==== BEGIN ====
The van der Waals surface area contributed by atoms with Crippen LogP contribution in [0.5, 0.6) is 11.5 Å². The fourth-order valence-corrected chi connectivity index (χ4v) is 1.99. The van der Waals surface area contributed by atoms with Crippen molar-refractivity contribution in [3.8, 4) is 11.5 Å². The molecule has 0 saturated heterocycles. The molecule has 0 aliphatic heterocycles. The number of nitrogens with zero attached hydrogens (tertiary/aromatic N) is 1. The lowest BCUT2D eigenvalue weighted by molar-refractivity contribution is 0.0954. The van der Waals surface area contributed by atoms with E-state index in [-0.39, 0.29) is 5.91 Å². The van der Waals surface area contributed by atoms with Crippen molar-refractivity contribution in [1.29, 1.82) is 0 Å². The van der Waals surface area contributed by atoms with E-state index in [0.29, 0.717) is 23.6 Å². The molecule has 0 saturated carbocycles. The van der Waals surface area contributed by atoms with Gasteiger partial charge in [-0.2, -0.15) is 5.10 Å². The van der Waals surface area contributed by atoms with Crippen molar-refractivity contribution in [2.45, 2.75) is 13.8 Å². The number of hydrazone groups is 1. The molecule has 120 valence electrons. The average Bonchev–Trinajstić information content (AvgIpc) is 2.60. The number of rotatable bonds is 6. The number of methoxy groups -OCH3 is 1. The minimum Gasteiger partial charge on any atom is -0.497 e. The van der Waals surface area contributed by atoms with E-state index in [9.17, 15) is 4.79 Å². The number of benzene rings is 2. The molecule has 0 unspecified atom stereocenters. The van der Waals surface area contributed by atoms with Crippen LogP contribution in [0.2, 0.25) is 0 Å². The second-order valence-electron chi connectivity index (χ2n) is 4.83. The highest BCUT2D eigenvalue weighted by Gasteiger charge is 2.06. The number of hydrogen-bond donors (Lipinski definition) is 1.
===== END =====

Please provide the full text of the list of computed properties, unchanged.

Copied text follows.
The van der Waals surface area contributed by atoms with Crippen LogP contribution in [0.5, 0.6) is 11.5 Å². The fourth-order valence-corrected chi connectivity index (χ4v) is 1.99. The van der Waals surface area contributed by atoms with Crippen molar-refractivity contribution in [3.8, 4) is 11.5 Å². The molecule has 0 saturated heterocycles. The molecule has 0 aliphatic heterocycles. The number of nitrogens with zero attached hydrogens (tertiary/aromatic N) is 1. The lowest BCUT2D eigenvalue weighted by molar-refractivity contribution is 0.0954. The van der Waals surface area contributed by atoms with E-state index in [-0.39, 0.29) is 5.91 Å². The van der Waals surface area contributed by atoms with Crippen molar-refractivity contribution in [1.29, 1.82) is 0 Å². The van der Waals surface area contributed by atoms with E-state index in [0.29, 0.717) is 23.6 Å². The molecule has 0 saturated carbocycles. The van der Waals surface area contributed by atoms with Gasteiger partial charge in [-0.2, -0.15) is 5.10 Å². The van der Waals surface area contributed by atoms with Crippen molar-refractivity contribution in [2.45, 2.75) is 13.8 Å². The number of hydrazone groups is 1. The molecule has 120 valence electrons. The average Bonchev–Trinajstić information content (AvgIpc) is 2.60. The number of rotatable bonds is 6. The number of methoxy groups -OCH3 is 1. The minimum Gasteiger partial charge on any atom is -0.497 e. The van der Waals surface area contributed by atoms with E-state index in [9.17, 15) is 4.79 Å². The number of benzene rings is 2. The molecule has 0 unspecified atom stereocenters. The van der Waals surface area contributed by atoms with Crippen LogP contribution in [0.2, 0.25) is 0 Å². The second-order valence-electron chi connectivity index (χ2n) is 4.83. The highest BCUT2D eigenvalue weighted by Gasteiger charge is 2.06. The number of hydrogen-bond donors (Lipinski definition) is 1.